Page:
British colonial rule: Civil and criminal laws were introduced, patterned on the British legal system, to adjudicate on rights and liabilities both as between individuals and between the State and the people. Policing and security arrangements were put in place to maintain law and order and quell popular dissent or opposition, which could pose a threat to government’s authority. Thus, the basic functions of keeping the public peace through effective law and order maintenance and collection of government revenues were, by and large, well served during the period of colonial rule.

The notable British intellectual ability to draw up elaborate laws, rules and regulations, operating manuals and codes, etc, for virtually all types of government activities led to a high degree of systematisation of government functioning.

The British undertook country-wide physical infrastructure development programmes involving the establishment of a network of railways, roads, seaports, airports, irrigation tanks and canals and social infrastructure facilities such as schools, hospitals, public parks, etc. Personnel deployed on such projects were very largely drawn from the host countries, with some broad inputs being provided by British superiors.

Thus, by the time countries in South Asia secured their independence from British colonial rule, they had in place well-functioning systems of public governance accompanied by functional diversification and the broad separation of legislative, executive and judicial functions. People had a feeling that the system was reasonably efficient and fair play and justice were meted out to common citizens.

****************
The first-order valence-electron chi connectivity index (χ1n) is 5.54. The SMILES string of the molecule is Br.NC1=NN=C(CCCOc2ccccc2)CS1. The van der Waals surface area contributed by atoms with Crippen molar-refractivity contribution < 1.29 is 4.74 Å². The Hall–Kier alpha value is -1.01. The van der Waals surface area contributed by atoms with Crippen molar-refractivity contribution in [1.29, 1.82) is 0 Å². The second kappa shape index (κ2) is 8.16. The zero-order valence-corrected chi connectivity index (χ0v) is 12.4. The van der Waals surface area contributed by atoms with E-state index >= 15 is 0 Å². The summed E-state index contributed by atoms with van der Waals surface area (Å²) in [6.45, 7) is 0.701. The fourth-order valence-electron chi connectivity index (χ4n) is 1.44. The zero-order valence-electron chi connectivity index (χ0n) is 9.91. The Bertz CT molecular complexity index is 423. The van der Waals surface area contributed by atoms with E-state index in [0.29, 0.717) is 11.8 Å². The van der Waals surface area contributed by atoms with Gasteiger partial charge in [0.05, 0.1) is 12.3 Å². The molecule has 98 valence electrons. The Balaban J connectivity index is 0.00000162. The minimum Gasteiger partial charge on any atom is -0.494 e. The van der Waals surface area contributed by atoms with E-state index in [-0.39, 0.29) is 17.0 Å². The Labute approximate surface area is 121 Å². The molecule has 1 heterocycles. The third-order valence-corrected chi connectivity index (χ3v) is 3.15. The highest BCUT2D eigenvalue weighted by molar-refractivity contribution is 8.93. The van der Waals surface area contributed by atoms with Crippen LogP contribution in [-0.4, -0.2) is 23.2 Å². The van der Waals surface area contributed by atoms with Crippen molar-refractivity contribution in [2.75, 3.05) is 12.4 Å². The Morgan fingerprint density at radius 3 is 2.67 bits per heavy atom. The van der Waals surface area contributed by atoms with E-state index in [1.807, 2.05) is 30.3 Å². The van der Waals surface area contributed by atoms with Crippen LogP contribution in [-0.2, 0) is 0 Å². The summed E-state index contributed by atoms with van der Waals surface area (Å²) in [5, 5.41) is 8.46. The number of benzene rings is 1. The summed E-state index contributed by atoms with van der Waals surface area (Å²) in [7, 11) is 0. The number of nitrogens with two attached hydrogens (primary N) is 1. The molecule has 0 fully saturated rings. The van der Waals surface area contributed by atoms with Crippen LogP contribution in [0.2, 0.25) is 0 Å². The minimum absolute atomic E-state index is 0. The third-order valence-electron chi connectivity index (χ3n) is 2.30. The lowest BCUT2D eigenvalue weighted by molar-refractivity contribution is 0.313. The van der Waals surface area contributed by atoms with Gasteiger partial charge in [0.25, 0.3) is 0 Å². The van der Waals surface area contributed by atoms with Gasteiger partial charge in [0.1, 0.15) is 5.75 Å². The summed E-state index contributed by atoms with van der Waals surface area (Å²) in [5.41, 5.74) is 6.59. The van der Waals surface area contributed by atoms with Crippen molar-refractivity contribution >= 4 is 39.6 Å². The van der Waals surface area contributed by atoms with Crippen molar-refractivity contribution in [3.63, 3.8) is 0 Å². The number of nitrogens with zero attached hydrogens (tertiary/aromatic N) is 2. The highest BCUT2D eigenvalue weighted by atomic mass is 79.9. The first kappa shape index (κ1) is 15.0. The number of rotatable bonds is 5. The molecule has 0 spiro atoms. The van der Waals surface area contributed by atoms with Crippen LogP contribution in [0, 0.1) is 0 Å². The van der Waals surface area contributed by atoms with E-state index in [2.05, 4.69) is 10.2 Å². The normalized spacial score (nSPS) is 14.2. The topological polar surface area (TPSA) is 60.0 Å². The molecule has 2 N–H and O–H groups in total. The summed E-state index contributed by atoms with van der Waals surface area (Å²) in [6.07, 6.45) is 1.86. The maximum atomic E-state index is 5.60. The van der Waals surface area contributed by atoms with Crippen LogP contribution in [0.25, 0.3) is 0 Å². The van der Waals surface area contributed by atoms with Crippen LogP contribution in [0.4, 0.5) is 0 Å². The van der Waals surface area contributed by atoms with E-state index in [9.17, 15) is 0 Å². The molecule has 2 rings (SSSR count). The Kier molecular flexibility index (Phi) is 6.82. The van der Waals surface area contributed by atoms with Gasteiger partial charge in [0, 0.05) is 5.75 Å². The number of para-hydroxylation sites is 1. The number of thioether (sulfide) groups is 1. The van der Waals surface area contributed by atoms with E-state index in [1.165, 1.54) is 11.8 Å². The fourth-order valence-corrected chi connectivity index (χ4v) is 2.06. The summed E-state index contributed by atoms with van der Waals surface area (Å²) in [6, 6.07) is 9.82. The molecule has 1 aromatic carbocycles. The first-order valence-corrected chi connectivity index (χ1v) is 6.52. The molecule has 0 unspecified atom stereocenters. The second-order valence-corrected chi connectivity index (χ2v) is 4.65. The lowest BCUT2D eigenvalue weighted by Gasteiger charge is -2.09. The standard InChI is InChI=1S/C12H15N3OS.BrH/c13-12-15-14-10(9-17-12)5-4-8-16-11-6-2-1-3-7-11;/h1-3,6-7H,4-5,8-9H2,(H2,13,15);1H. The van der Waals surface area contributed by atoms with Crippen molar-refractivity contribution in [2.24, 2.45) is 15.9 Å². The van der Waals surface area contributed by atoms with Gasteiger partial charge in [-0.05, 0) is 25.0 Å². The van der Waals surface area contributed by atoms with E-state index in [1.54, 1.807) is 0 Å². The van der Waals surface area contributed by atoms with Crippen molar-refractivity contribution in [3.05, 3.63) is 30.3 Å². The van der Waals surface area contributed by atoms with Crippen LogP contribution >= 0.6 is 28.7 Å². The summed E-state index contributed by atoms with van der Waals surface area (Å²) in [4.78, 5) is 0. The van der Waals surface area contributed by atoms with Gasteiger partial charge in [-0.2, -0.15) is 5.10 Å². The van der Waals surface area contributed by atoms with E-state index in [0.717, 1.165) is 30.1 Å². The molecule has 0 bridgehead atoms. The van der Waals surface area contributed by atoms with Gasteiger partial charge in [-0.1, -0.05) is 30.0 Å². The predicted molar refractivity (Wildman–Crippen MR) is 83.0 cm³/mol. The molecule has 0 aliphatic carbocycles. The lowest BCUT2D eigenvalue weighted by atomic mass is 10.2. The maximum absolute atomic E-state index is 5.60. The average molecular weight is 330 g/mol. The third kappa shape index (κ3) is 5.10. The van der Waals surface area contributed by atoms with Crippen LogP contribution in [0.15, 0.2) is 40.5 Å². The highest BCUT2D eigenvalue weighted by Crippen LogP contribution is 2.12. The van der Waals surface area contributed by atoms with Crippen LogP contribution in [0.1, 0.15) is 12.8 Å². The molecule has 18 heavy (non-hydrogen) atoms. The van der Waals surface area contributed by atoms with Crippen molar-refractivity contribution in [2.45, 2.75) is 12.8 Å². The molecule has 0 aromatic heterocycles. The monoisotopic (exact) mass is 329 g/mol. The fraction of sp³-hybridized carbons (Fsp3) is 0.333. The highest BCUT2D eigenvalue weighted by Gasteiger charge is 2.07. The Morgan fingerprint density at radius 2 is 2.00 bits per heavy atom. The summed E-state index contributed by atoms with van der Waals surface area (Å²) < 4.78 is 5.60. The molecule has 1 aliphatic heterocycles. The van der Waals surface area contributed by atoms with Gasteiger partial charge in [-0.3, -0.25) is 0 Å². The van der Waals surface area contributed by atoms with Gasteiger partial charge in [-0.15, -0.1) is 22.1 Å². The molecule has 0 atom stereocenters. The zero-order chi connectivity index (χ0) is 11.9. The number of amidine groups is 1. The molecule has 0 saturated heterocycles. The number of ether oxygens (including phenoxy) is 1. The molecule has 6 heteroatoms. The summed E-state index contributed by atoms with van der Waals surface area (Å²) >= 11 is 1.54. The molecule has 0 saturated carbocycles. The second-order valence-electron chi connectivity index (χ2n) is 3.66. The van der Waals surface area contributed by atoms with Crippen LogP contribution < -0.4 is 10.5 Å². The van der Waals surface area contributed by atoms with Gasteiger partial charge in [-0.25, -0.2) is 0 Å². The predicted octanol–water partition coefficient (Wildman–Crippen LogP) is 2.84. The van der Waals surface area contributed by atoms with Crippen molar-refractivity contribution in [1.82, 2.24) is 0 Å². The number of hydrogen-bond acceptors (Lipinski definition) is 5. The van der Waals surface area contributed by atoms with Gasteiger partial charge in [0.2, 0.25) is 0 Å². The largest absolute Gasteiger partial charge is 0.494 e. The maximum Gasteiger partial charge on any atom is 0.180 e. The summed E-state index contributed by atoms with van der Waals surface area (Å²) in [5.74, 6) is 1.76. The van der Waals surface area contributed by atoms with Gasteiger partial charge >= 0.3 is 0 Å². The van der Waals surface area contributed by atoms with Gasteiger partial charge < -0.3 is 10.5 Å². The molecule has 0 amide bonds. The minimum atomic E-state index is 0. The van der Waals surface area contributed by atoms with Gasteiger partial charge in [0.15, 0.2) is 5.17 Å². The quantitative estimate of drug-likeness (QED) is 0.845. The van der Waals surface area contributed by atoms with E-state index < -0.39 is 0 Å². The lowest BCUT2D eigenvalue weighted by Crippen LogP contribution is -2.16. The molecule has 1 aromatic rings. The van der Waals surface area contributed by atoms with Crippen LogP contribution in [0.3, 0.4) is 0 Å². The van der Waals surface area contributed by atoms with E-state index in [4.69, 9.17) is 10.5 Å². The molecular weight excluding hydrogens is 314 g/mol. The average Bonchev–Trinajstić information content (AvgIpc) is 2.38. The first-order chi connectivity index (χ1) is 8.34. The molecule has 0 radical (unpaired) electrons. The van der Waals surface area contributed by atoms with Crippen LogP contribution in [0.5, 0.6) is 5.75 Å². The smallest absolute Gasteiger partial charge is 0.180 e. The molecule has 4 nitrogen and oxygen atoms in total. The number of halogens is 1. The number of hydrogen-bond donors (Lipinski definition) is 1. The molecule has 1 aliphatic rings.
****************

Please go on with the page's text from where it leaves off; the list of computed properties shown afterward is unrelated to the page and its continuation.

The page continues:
I have made a brief reference to the administrative position obtaining during the period of British colonial rule only to contrast it with the situation currently prevailing in the area of public administration in South Asian countries.

Some salient features of the present administrative situation can be listed, in my view, as under:

(a) Deterioration in the maintenance of law and order.

(b) Decline in work culture and internal discipline in public organisations.

(c) Low productivity in the use of financial resources.

(d) High level of corruption and dishonesty.

(e) Poor accountability of public functionaries and decline in service-ethic in public organisations.

(f) Lack of serious political focus and intent aimed at effecting meaningful administrative reforms.

Law & order: The effective maintenance of law and order requires the existence of a motivated, alert and trained professional police force which is allowed to perform its tasks without external interference and pressure. In all civilised societies, citizens are meant to be subjected to the laws of the land in an equitable and non-discriminatory manner.

It is often cited as an example that Princess Anne, the daughter of the ruling monarch of Great Britain, was made to pay a fine for a traffic violation some years ago, just as any ordinary British citizen would have been asked to do for a similar violation. Yet, in practically all South Asian countries, the popular perception is that laws exist only for the less well-connected and less affluent people, while persons enjoying the privileges of wealth and political clout can take liberties with the law and get away with it, with impunity.

Stories appear in the media from time to time about a well connected person using the police to exert pressure, through threats and intimidation, on the other party in a civil dispute, to force the latter to agree to the terms being set unilaterally by the former. Where protectors turn into exploiters, how can ordinary people experience a sense of security of life and property?